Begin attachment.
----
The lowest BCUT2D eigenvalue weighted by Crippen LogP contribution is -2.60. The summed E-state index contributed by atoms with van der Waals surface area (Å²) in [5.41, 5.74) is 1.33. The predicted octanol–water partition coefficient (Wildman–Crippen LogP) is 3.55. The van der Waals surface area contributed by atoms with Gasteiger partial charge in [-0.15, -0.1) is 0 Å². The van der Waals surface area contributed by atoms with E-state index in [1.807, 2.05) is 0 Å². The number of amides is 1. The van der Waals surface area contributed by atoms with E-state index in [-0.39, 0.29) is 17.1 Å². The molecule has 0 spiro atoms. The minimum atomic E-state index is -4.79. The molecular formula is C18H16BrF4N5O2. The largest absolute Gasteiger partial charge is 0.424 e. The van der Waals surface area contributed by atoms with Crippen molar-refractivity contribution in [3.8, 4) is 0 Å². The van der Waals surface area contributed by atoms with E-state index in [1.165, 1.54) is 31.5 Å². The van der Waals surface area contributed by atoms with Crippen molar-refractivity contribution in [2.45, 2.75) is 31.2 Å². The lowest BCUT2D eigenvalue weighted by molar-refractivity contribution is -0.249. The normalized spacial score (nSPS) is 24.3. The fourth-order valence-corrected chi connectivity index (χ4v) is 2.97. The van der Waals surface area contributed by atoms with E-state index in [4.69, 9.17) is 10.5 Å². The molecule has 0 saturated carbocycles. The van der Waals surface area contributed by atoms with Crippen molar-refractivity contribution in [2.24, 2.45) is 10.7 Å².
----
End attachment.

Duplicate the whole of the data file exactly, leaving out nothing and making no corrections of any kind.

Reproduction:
The lowest BCUT2D eigenvalue weighted by Crippen LogP contribution is -2.60. The summed E-state index contributed by atoms with van der Waals surface area (Å²) in [5.41, 5.74) is 1.33. The predicted octanol–water partition coefficient (Wildman–Crippen LogP) is 3.55. The van der Waals surface area contributed by atoms with Gasteiger partial charge in [-0.15, -0.1) is 0 Å². The van der Waals surface area contributed by atoms with E-state index in [1.807, 2.05) is 0 Å². The number of amides is 1. The van der Waals surface area contributed by atoms with E-state index in [-0.39, 0.29) is 17.1 Å². The molecule has 0 spiro atoms. The minimum atomic E-state index is -4.79. The molecular formula is C18H16BrF4N5O2. The largest absolute Gasteiger partial charge is 0.424 e. The van der Waals surface area contributed by atoms with Crippen molar-refractivity contribution in [3.8, 4) is 0 Å². The van der Waals surface area contributed by atoms with E-state index in [1.165, 1.54) is 31.5 Å². The van der Waals surface area contributed by atoms with Crippen molar-refractivity contribution in [2.45, 2.75) is 31.2 Å². The lowest BCUT2D eigenvalue weighted by molar-refractivity contribution is -0.249. The normalized spacial score (nSPS) is 24.3. The fourth-order valence-corrected chi connectivity index (χ4v) is 2.97. The van der Waals surface area contributed by atoms with E-state index in [4.69, 9.17) is 10.5 Å². The molecule has 0 saturated carbocycles. The van der Waals surface area contributed by atoms with Crippen molar-refractivity contribution in [2.24, 2.45) is 10.7 Å².